Famous Frauds and Charlatans
The Los Angeles Times sums up the revelations about a book that was recently released to approving reviews, only to be found out to be a complete fabrication.
The book's "Love and Consequences" and it purports to be the biography of a mixed race girl raised by a black foster family in south central Los Angeles with all the horrible stuff that happens. Turns out the author's really a 33 year old white woman from Oregon who may not ever have gotten within hailing distance of a real live negro.
It brings to mind other frauds perpetrated by people with book deals in hand: "A Million Little Pieces" comes to mind. So does Kaayva Visanthwan's "Opal Mehta" ripoff (imagine-an unpublished teenager netting a half million dollar advance?), the Emily Davies contretemps that netted her a cool $900,000 and Jayson Blair, fired by the New York Times for plagiarizing with mad abandon.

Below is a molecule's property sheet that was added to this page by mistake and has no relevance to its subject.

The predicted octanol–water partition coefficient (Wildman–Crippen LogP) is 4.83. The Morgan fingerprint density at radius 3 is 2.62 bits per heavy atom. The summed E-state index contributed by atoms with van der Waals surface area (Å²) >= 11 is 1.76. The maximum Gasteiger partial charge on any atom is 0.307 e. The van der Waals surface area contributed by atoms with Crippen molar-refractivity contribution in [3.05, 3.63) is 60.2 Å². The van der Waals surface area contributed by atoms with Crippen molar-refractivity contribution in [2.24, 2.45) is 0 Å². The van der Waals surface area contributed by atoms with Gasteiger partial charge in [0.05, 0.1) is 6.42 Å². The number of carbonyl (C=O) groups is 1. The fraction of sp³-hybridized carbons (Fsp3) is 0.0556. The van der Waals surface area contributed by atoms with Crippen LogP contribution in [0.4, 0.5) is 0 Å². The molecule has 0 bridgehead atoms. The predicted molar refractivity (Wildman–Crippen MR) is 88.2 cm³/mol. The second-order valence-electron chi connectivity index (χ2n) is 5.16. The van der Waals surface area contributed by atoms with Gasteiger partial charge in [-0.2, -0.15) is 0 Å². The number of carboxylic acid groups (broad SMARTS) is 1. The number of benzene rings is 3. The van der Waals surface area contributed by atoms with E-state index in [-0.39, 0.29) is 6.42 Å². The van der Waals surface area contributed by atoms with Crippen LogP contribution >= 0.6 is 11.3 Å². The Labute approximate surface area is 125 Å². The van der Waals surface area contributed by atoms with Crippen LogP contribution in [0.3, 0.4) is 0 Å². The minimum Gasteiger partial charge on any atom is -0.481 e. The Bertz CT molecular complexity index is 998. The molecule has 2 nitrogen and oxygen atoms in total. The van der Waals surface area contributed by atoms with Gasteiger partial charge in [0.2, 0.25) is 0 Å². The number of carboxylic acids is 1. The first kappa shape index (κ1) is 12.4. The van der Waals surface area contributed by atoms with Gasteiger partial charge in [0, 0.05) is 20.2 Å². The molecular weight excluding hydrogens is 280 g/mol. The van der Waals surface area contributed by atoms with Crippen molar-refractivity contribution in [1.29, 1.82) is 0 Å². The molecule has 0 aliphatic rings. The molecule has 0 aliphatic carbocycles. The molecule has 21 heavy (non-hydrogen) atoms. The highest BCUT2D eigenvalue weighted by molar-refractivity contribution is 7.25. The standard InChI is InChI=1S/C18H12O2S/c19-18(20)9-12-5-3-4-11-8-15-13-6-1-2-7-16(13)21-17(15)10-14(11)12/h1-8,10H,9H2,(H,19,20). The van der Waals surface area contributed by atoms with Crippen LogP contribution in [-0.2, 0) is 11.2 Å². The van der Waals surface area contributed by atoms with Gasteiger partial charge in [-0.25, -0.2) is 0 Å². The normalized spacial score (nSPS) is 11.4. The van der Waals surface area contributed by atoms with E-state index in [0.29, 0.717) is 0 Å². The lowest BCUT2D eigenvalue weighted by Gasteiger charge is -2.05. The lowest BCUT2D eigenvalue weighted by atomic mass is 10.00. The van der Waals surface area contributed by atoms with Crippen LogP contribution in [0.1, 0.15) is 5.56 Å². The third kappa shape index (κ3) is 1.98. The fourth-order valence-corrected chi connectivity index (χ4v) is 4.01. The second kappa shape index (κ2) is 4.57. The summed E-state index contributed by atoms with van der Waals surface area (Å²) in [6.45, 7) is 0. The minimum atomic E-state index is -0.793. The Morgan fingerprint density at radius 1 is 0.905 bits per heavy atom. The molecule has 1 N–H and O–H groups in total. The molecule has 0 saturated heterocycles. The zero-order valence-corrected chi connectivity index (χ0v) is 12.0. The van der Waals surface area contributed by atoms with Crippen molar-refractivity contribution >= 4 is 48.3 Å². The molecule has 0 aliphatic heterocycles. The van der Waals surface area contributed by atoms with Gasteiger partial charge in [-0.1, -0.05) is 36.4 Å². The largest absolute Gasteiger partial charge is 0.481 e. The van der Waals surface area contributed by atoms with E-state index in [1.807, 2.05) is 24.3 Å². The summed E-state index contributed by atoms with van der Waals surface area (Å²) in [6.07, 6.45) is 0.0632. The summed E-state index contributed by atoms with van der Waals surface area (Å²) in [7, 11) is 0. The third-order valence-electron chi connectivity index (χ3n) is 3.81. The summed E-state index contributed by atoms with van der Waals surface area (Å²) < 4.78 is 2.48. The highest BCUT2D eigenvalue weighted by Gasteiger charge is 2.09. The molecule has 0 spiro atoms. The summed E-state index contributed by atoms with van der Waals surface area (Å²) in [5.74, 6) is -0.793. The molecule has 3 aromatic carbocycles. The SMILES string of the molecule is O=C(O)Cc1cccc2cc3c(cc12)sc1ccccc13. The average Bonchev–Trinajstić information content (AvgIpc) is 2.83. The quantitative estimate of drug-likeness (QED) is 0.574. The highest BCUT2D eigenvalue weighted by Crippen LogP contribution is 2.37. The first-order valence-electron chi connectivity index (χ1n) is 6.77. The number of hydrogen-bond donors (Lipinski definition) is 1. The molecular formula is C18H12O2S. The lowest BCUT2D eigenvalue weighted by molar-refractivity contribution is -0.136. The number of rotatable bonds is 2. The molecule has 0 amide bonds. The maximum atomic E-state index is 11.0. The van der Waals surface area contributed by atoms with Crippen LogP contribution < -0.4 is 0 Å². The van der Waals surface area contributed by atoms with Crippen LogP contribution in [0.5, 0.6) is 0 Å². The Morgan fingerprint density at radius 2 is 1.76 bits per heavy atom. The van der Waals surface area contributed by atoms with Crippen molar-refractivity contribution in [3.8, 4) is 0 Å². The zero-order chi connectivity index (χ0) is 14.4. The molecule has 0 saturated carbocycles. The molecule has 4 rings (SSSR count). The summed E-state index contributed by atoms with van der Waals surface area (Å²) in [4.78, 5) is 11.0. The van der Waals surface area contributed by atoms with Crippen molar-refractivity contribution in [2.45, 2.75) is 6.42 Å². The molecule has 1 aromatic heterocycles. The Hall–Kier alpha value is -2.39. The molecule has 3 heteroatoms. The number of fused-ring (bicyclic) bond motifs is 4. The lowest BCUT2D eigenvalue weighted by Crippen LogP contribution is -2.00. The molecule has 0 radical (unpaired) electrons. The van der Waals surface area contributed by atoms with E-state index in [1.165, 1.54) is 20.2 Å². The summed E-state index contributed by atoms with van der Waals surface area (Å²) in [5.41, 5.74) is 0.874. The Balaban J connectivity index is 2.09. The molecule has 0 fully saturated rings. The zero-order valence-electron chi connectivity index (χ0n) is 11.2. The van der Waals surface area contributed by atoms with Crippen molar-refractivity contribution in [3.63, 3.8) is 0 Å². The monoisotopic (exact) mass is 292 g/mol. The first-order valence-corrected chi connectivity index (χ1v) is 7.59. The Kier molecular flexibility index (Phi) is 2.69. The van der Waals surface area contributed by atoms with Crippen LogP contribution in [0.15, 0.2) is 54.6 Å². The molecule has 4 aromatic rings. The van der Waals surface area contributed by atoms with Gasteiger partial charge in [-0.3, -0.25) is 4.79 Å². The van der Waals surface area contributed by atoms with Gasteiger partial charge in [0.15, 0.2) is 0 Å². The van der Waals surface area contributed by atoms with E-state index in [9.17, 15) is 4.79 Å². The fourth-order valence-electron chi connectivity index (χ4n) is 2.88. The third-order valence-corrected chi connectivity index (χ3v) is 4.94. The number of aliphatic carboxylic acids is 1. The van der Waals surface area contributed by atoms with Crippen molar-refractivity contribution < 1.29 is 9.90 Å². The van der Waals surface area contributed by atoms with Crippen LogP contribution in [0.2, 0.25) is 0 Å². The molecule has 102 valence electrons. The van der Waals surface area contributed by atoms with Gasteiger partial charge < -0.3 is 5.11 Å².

There are others. The stakes are high, of course.
A professor at the law school I attended produced a law review article that proved to have borrowed heavily from an unpublished manuscript from a fellow in Minnesota and it cost the professor his cushy job. A graduate of the University of Iowa law school had his degree cancelled and lost his law license over plagiarism.
What happens to those who don't get caught straight off the bat? They spend the rest of their lives looking over their shoulders, I guess.
I'm always in awe of the chutzpah these folks display.